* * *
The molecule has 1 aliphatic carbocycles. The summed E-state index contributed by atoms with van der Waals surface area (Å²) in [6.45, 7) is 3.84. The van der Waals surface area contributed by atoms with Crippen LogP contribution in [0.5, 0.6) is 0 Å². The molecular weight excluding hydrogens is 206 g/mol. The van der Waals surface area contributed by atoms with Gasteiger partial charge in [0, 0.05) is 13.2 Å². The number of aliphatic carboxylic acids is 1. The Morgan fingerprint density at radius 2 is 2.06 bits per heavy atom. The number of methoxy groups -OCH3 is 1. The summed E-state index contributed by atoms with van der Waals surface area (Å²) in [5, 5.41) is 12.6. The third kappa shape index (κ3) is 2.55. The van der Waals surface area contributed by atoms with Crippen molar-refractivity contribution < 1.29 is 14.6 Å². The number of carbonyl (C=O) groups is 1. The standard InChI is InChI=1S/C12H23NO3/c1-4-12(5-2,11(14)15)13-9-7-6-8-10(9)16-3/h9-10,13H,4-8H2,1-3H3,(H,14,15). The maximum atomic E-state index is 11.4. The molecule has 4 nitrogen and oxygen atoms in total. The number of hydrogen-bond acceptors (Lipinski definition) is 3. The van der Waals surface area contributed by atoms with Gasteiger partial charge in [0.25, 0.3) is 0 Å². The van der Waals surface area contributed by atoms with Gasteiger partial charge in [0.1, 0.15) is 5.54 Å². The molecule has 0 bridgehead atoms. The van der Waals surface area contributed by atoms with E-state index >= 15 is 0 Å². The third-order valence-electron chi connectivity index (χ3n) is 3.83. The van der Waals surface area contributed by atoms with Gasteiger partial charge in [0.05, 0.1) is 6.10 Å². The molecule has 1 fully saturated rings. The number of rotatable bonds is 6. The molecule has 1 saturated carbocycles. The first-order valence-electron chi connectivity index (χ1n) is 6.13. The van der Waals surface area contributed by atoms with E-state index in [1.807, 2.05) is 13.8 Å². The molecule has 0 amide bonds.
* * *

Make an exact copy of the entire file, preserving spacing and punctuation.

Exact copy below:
The molecule has 1 aliphatic carbocycles. The summed E-state index contributed by atoms with van der Waals surface area (Å²) in [6.45, 7) is 3.84. The van der Waals surface area contributed by atoms with Crippen LogP contribution in [0.5, 0.6) is 0 Å². The molecular weight excluding hydrogens is 206 g/mol. The van der Waals surface area contributed by atoms with Gasteiger partial charge in [0, 0.05) is 13.2 Å². The number of aliphatic carboxylic acids is 1. The Morgan fingerprint density at radius 2 is 2.06 bits per heavy atom. The number of methoxy groups -OCH3 is 1. The summed E-state index contributed by atoms with van der Waals surface area (Å²) in [5, 5.41) is 12.6. The third kappa shape index (κ3) is 2.55. The van der Waals surface area contributed by atoms with Crippen molar-refractivity contribution < 1.29 is 14.6 Å². The number of carbonyl (C=O) groups is 1. The standard InChI is InChI=1S/C12H23NO3/c1-4-12(5-2,11(14)15)13-9-7-6-8-10(9)16-3/h9-10,13H,4-8H2,1-3H3,(H,14,15). The maximum atomic E-state index is 11.4. The molecule has 4 nitrogen and oxygen atoms in total. The number of hydrogen-bond acceptors (Lipinski definition) is 3. The van der Waals surface area contributed by atoms with Gasteiger partial charge in [0.25, 0.3) is 0 Å². The van der Waals surface area contributed by atoms with Gasteiger partial charge in [0.1, 0.15) is 5.54 Å². The molecule has 0 bridgehead atoms. The van der Waals surface area contributed by atoms with E-state index >= 15 is 0 Å². The third-order valence-electron chi connectivity index (χ3n) is 3.83. The van der Waals surface area contributed by atoms with Gasteiger partial charge in [0.05, 0.1) is 6.10 Å². The molecule has 1 fully saturated rings. The number of rotatable bonds is 6. The molecule has 1 saturated carbocycles. The first-order valence-electron chi connectivity index (χ1n) is 6.13. The van der Waals surface area contributed by atoms with E-state index in [1.807, 2.05) is 13.8 Å². The molecule has 0 amide bonds.